The thing with dragon age is the undue emphasis placed on it. Emphasis that makes sexuality seem as though it is of comparative significance to people's lives being lost and saving the world and so on. In DQ11 the world is literally on the brink of destruction so there's better things to focus on. I think I'm reminiscing of this example because of this one mage character in Inquisition whose personal sidequest was something about magical gay conversion therapy from his dad, and contrasting the two stories with the son and father and how they ended up is like night and day. I remember liking the mage dude initially cause he was witty and funny but he kinda fizzled out and his backstory/quest being such a mundane matter when other people had you hunting dragons or killing off assassin guilds and whatnot. It felt like a completely boring letdown. I probably was more disappointed by that due to having higher expectations of the character initially as well.

While I understand the need for positive representation that doesn't focus on suffering; it might behoove you to choose an example of a character that:

Is actually gay

Isn't a joke stereotype designed for the amusement of straight people

Catnip1024:
See, from superficial viewing I would have bought into this argument. There was one of the new Escapist contributors that I had only ever noticed (me being a sporadic reader) against articles talking about LGBT / mental health issues, for instance.

However, having taken the 5 minutes to actually look into it, she's published plenty of other articles on actual gaming which I have clearly just missed. And that makes it fine - so long as you do actual gaming journalism, the odd piece which is more personal / slightly broader in scope is completely acceptable, imo. Same with the more right-leaning outlets - if you ain't preaching, I can put up with the odd political opinion.

I mean, I kind of get the whole "they're indoctrinating our youth!" hysteria, but on the other hand, so is everything. If someone's that impressionable, god knows what they pick up watching regular TV.

If you're thinking of the same contributor I am, the irony is that her fanbase turned on her really fast for saying that cosplay options sucked for curvy women. Oh my god, did she turn into an "SJW" overnight, and it killed me. The insults and histrionics were hi-lar-ious.

So that perception seems to work both ways.

Come to think of it. Literally every other gay person not named dorian in dragon age inquisition fits dreikos requirements

undeadsuitor:

While I understand the need for positive representation that doesn't focus on suffering; it might behoove you to choose an example of a character that:

Is actually gay

Isn't a joke stereotype designed for the amusement of straight people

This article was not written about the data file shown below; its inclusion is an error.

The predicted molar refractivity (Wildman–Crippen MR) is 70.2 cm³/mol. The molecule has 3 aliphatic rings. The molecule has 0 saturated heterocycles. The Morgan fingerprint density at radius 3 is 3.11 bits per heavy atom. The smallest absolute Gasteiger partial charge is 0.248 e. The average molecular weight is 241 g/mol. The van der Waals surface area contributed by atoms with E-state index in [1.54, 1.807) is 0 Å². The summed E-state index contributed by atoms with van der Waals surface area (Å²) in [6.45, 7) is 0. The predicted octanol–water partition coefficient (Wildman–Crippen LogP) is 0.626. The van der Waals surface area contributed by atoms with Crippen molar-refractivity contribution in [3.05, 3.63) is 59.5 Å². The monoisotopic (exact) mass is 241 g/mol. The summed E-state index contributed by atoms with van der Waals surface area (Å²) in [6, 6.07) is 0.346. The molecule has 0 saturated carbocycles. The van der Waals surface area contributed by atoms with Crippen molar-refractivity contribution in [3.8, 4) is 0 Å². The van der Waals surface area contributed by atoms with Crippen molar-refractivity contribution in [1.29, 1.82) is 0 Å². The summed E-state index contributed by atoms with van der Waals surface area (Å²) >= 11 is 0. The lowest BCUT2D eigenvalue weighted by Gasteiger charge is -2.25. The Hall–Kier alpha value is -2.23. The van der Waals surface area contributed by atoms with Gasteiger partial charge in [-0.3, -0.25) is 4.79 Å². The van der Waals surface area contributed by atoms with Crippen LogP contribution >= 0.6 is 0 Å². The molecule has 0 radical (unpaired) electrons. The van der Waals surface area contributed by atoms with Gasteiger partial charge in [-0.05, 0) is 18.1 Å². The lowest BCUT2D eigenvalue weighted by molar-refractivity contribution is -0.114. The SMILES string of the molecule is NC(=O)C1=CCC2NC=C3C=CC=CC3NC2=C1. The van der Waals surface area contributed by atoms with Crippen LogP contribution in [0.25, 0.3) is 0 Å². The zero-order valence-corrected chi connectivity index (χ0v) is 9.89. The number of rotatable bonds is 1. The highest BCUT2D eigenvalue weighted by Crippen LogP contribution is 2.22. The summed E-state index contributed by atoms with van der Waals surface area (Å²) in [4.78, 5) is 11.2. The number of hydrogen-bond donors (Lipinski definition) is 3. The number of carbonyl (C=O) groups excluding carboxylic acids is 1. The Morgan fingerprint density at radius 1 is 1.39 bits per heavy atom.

The irony of the positive representation is that if you don't make the story about being gay or bi or trans or whatever else, there are complaints that the character is unnecessary. I think a lot of LGBT people would like to have more positive examples of inclusion, because we're not the ones who generally complain about a gay character just being gay.

It does help when they're actually, you know, gay, as you're saying, though.

I really like Sarah Lance on Legends of Tomorrow. I mean, she does have a tragic backstory, but her sexuality isn't a part of that. In the series, she's flirted with and has sexual contact with men and women and it's done without much fanfare of controversy. She's a bisexual character, but she's not shackled to her sexuality in the way many characters are.

To use nother Arrowverse example, because I don't watch a lot of contemporary TV and can't think of a gaming example: Supergirl introduced Nia Nall, a transgender character, this season. When she was first introduced, people (and weirdly, not trans people) were complaining about how they just put an LGBT character in the show for te sake of having one and that they shouldn't have bothered if it wasn't going to be relevant to the story.

This last week, they wove her being trans not only intop the story but into the metanarrative of this season, and a lot of the same people were outraged that they did that, too.

A lot of times, if you're a minority in media, you're screwed no matter which way you go.

I think the Arrowverse generally does this pretty well and not just with LGBT characters. Legends has featured a Muslim character who is explicitly Muslim, but doesn't make her whole life about being Muslim. There are a bunch of explicitly Jewish characters on the shows. but the important thing about all of this is they actually are gay/bi/Jewisdh/Muslim/Trans/anone else I might have missed.

Unlike Sylvando.